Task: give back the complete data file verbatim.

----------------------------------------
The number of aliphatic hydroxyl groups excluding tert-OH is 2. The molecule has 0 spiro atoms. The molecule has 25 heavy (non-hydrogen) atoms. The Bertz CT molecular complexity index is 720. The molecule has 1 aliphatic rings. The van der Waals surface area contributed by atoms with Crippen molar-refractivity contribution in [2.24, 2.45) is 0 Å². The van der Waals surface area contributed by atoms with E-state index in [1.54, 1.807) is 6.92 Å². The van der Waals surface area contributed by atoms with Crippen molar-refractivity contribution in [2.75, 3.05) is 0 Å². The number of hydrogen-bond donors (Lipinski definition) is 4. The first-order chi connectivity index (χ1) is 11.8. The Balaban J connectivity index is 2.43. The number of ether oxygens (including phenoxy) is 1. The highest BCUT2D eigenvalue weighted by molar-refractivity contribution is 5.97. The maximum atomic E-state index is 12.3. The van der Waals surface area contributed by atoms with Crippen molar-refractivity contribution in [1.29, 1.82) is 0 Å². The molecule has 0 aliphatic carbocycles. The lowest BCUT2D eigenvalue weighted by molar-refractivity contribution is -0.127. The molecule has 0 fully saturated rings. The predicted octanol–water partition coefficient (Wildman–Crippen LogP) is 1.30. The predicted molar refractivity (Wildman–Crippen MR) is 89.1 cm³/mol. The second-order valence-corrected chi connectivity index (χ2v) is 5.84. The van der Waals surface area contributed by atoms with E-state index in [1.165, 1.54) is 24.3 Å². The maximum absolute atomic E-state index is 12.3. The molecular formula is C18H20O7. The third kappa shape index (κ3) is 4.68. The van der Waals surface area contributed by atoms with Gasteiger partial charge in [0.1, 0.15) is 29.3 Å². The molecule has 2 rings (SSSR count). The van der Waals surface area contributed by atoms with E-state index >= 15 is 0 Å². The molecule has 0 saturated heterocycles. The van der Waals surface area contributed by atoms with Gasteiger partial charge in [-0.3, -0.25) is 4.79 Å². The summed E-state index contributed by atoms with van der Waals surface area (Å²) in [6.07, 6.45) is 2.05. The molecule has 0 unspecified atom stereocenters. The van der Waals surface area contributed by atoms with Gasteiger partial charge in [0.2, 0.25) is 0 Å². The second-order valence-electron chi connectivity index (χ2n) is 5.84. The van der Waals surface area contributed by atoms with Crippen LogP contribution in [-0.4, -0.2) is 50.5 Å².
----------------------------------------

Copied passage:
The number of aliphatic hydroxyl groups excluding tert-OH is 2. The molecule has 0 spiro atoms. The molecule has 25 heavy (non-hydrogen) atoms. The Bertz CT molecular complexity index is 720. The molecule has 1 aliphatic rings. The van der Waals surface area contributed by atoms with Crippen molar-refractivity contribution in [2.24, 2.45) is 0 Å². The van der Waals surface area contributed by atoms with E-state index in [1.54, 1.807) is 6.92 Å². The van der Waals surface area contributed by atoms with Crippen molar-refractivity contribution in [2.75, 3.05) is 0 Å². The number of hydrogen-bond donors (Lipinski definition) is 4. The first-order chi connectivity index (χ1) is 11.8. The Balaban J connectivity index is 2.43. The number of ether oxygens (including phenoxy) is 1. The highest BCUT2D eigenvalue weighted by molar-refractivity contribution is 5.97. The maximum atomic E-state index is 12.3. The van der Waals surface area contributed by atoms with Crippen molar-refractivity contribution in [1.29, 1.82) is 0 Å². The molecule has 0 aliphatic carbocycles. The lowest BCUT2D eigenvalue weighted by molar-refractivity contribution is -0.127. The molecule has 0 fully saturated rings. The predicted octanol–water partition coefficient (Wildman–Crippen LogP) is 1.30. The predicted molar refractivity (Wildman–Crippen MR) is 89.1 cm³/mol. The second-order valence-corrected chi connectivity index (χ2v) is 5.84. The van der Waals surface area contributed by atoms with E-state index in [1.165, 1.54) is 24.3 Å². The maximum absolute atomic E-state index is 12.3. The molecular formula is C18H20O7. The third kappa shape index (κ3) is 4.68. The van der Waals surface area contributed by atoms with Gasteiger partial charge in [0.1, 0.15) is 29.3 Å². The molecule has 2 rings (SSSR count). The van der Waals surface area contributed by atoms with E-state index >= 15 is 0 Å². The molecule has 0 saturated heterocycles. The van der Waals surface area contributed by atoms with Gasteiger partial charge in [-0.3, -0.25) is 4.79 Å². The summed E-state index contributed by atoms with van der Waals surface area (Å²) in [6.07, 6.45) is 2.05. The molecule has 0 unspecified atom stereocenters. The van der Waals surface area contributed by atoms with Gasteiger partial charge in [0.2, 0.25) is 0 Å². The second-order valence-electron chi connectivity index (χ2n) is 5.84. The van der Waals surface area contributed by atoms with Crippen LogP contribution in [-0.4, -0.2) is 50.5 Å².